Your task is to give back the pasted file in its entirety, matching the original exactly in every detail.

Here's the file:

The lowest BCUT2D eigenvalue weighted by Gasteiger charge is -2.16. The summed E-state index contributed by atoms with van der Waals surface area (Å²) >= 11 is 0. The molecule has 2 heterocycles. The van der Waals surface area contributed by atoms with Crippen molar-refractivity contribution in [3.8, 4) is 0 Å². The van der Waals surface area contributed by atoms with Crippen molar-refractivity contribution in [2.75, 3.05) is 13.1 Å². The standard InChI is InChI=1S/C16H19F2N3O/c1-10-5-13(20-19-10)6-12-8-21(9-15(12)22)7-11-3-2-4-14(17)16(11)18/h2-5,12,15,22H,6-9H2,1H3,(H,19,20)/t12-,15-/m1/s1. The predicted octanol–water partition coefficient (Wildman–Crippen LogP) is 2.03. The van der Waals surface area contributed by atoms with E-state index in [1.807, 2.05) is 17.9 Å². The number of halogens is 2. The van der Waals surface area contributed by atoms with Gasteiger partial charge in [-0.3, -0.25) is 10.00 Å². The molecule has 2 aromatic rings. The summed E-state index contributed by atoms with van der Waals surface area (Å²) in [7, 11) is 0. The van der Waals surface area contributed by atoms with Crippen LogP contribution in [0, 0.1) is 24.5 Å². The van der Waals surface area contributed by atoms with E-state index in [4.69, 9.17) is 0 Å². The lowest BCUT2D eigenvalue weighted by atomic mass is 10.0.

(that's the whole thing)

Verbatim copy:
The lowest BCUT2D eigenvalue weighted by Gasteiger charge is -2.16. The summed E-state index contributed by atoms with van der Waals surface area (Å²) >= 11 is 0. The molecule has 2 heterocycles. The van der Waals surface area contributed by atoms with Crippen molar-refractivity contribution in [3.8, 4) is 0 Å². The van der Waals surface area contributed by atoms with Crippen molar-refractivity contribution in [2.75, 3.05) is 13.1 Å². The standard InChI is InChI=1S/C16H19F2N3O/c1-10-5-13(20-19-10)6-12-8-21(9-15(12)22)7-11-3-2-4-14(17)16(11)18/h2-5,12,15,22H,6-9H2,1H3,(H,19,20)/t12-,15-/m1/s1. The predicted octanol–water partition coefficient (Wildman–Crippen LogP) is 2.03. The van der Waals surface area contributed by atoms with E-state index in [1.807, 2.05) is 17.9 Å². The number of halogens is 2. The van der Waals surface area contributed by atoms with Gasteiger partial charge in [-0.3, -0.25) is 10.00 Å². The molecule has 2 aromatic rings. The summed E-state index contributed by atoms with van der Waals surface area (Å²) in [7, 11) is 0. The van der Waals surface area contributed by atoms with Crippen LogP contribution in [0, 0.1) is 24.5 Å². The van der Waals surface area contributed by atoms with E-state index in [4.69, 9.17) is 0 Å². The lowest BCUT2D eigenvalue weighted by atomic mass is 10.0.